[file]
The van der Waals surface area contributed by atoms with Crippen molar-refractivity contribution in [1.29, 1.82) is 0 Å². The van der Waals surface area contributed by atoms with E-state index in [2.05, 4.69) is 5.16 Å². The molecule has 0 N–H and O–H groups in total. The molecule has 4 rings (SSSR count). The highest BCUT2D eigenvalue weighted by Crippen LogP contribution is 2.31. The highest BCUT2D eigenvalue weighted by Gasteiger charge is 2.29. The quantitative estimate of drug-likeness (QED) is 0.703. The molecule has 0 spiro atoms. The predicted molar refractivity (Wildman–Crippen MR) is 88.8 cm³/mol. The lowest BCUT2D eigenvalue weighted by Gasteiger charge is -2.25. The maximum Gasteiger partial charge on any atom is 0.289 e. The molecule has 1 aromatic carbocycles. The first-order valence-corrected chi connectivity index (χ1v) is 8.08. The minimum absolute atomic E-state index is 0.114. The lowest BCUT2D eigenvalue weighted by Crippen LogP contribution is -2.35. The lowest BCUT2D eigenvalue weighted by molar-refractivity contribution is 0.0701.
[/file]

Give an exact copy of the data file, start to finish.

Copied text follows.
The van der Waals surface area contributed by atoms with Crippen molar-refractivity contribution in [1.29, 1.82) is 0 Å². The van der Waals surface area contributed by atoms with E-state index in [2.05, 4.69) is 5.16 Å². The molecule has 0 N–H and O–H groups in total. The molecule has 4 rings (SSSR count). The highest BCUT2D eigenvalue weighted by Crippen LogP contribution is 2.31. The highest BCUT2D eigenvalue weighted by Gasteiger charge is 2.29. The quantitative estimate of drug-likeness (QED) is 0.703. The molecule has 0 spiro atoms. The predicted molar refractivity (Wildman–Crippen MR) is 88.8 cm³/mol. The lowest BCUT2D eigenvalue weighted by Gasteiger charge is -2.25. The maximum Gasteiger partial charge on any atom is 0.289 e. The molecule has 1 aromatic carbocycles. The first-order valence-corrected chi connectivity index (χ1v) is 8.08. The minimum absolute atomic E-state index is 0.114. The lowest BCUT2D eigenvalue weighted by Crippen LogP contribution is -2.35. The lowest BCUT2D eigenvalue weighted by molar-refractivity contribution is 0.0701.